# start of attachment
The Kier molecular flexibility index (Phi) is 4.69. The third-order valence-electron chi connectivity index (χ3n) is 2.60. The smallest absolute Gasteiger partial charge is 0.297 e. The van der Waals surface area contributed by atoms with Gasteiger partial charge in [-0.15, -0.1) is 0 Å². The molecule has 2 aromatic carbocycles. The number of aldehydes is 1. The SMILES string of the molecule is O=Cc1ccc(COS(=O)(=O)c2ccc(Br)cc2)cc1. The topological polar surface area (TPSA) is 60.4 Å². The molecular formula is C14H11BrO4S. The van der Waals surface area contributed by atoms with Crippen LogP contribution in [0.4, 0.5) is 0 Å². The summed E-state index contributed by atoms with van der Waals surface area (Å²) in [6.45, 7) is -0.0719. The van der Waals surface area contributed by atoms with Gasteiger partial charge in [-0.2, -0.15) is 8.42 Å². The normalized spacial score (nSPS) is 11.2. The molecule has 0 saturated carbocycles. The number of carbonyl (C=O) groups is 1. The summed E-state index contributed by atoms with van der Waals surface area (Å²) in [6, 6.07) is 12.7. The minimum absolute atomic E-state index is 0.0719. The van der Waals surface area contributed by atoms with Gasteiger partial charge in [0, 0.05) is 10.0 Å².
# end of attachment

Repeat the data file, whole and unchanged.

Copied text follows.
The Kier molecular flexibility index (Phi) is 4.69. The third-order valence-electron chi connectivity index (χ3n) is 2.60. The smallest absolute Gasteiger partial charge is 0.297 e. The van der Waals surface area contributed by atoms with Gasteiger partial charge in [-0.15, -0.1) is 0 Å². The molecule has 2 aromatic carbocycles. The number of aldehydes is 1. The SMILES string of the molecule is O=Cc1ccc(COS(=O)(=O)c2ccc(Br)cc2)cc1. The topological polar surface area (TPSA) is 60.4 Å². The molecular formula is C14H11BrO4S. The van der Waals surface area contributed by atoms with Crippen LogP contribution in [0.4, 0.5) is 0 Å². The summed E-state index contributed by atoms with van der Waals surface area (Å²) in [6.45, 7) is -0.0719. The van der Waals surface area contributed by atoms with Gasteiger partial charge in [-0.2, -0.15) is 8.42 Å². The normalized spacial score (nSPS) is 11.2. The molecule has 0 saturated carbocycles. The number of carbonyl (C=O) groups is 1. The summed E-state index contributed by atoms with van der Waals surface area (Å²) in [6, 6.07) is 12.7. The minimum absolute atomic E-state index is 0.0719. The van der Waals surface area contributed by atoms with Gasteiger partial charge in [0, 0.05) is 10.0 Å².